SB100 requires utilities to receive 50 percent of their electricity from renewable sources by the end of 2026. By Dec. 31, 2030, utilities would need to up that target to 60 percent. The bill passed the Senate 25-13 on Wednesday and the Assembly 44 to 33 on Tuesday.
Achieving the bill’s goals, however, won’t be as easy as setting them.
PG&E, the state’s biggest utility, said in a statement that the bill “fails to ensure affordability for our customers and is poorly timed.”
California’s many solar power plants already generate more electricity on many days than the state can use, forcing grid operators to block it from the grid. According to the Natural Resources Defense Council, an environmental group, California wasted enough renewable power during the first seven months of 2018 to power San Francisco for 20 days.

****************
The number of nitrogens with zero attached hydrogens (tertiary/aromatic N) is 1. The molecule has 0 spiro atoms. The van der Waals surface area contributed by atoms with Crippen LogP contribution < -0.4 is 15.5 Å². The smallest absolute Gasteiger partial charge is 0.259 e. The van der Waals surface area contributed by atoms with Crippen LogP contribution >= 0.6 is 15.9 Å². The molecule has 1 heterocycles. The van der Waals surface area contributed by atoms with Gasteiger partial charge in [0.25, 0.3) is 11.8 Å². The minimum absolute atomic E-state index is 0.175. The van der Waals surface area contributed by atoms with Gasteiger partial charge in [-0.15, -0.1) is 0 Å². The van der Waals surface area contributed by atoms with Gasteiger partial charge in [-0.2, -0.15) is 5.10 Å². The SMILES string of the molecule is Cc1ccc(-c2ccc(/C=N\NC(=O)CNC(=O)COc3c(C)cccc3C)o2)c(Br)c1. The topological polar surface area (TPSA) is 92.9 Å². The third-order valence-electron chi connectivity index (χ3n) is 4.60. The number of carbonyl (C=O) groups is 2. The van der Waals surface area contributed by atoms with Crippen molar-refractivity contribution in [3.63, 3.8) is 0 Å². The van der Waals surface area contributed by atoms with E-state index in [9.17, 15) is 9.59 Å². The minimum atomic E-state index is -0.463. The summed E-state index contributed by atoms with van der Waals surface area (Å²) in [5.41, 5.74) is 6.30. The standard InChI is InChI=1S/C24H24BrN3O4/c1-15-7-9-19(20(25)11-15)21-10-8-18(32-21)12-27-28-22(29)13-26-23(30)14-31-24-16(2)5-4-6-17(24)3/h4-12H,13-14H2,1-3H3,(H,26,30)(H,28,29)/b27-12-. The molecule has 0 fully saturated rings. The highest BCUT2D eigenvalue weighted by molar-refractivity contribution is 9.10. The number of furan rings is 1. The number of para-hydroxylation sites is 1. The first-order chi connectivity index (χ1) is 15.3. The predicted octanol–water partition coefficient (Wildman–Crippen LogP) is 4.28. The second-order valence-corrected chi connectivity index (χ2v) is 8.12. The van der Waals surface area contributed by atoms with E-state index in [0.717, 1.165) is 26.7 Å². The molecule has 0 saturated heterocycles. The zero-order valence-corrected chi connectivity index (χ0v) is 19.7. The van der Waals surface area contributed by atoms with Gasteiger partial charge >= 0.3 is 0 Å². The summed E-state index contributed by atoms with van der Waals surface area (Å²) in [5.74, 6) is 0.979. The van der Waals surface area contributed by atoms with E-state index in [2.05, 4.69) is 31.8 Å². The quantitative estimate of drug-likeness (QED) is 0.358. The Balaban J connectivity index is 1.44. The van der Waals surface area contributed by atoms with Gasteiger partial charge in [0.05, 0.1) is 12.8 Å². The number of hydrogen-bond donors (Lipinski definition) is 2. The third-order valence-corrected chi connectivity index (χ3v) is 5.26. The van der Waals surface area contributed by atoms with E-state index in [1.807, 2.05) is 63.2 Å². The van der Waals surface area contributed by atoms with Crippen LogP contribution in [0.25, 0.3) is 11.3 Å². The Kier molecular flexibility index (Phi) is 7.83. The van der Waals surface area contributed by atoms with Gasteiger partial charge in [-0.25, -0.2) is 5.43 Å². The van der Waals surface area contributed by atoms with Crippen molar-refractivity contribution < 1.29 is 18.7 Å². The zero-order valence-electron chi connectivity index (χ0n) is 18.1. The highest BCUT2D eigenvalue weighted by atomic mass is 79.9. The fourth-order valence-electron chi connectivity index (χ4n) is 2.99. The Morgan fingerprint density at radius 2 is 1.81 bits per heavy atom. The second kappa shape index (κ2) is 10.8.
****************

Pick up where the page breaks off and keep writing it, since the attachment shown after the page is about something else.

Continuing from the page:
And the state’s demand for electricity usually peaks in the late afternoon and early evening — precisely when solar power disappears from the grid. Although California’s wind farms generate most of their electricity at night, there remains a gap that conventional power plants burning natural gas must fill.
A recent report prepared for the California Energy Commission found that relying on zero-carbon sources for 100 percent of the state’s energy in 2050 would be “cost-prohibitive” without nuclear power, better ways to store large amounts of energy, and technology that can capture the greenhouse gas emissions from conventional power plants.
But California’s last nuclear power plant is scheduled to close by 2025, and large-scale energy storage technologies are just starting to reach the market. And while the technology to capture power plant emissions and lock them away in underground rock formations does exist, it is considered far too expensive for widespread use.View Article